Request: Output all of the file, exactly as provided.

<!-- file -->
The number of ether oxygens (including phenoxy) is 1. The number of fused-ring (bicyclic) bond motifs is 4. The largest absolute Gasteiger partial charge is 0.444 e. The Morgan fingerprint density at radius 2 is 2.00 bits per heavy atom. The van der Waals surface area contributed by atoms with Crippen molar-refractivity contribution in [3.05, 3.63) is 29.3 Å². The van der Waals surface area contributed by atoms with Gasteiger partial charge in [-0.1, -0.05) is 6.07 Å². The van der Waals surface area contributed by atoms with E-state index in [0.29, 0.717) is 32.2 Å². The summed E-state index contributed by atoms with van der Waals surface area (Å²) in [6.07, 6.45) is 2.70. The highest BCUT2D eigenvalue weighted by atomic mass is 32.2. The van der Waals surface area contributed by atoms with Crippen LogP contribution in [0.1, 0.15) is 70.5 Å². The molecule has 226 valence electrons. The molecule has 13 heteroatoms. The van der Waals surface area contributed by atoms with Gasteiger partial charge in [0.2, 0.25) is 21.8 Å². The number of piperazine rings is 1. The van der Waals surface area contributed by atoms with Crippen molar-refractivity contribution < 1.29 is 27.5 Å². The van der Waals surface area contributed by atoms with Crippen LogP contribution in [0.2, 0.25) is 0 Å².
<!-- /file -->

The number of ether oxygens (including phenoxy) is 1. The number of fused-ring (bicyclic) bond motifs is 4. The largest absolute Gasteiger partial charge is 0.444 e. The Morgan fingerprint density at radius 2 is 2.00 bits per heavy atom. The van der Waals surface area contributed by atoms with Crippen molar-refractivity contribution in [3.05, 3.63) is 29.3 Å². The van der Waals surface area contributed by atoms with Gasteiger partial charge in [-0.1, -0.05) is 6.07 Å². The van der Waals surface area contributed by atoms with E-state index in [0.29, 0.717) is 32.2 Å². The summed E-state index contributed by atoms with van der Waals surface area (Å²) in [6.07, 6.45) is 2.70. The highest BCUT2D eigenvalue weighted by atomic mass is 32.2. The van der Waals surface area contributed by atoms with Crippen LogP contribution in [0.1, 0.15) is 70.5 Å². The molecule has 226 valence electrons. The molecule has 13 heteroatoms. The van der Waals surface area contributed by atoms with Gasteiger partial charge in [0.2, 0.25) is 21.8 Å². The number of piperazine rings is 1. The van der Waals surface area contributed by atoms with Crippen molar-refractivity contribution < 1.29 is 27.5 Å². The van der Waals surface area contributed by atoms with Crippen LogP contribution in [0.2, 0.25) is 0 Å².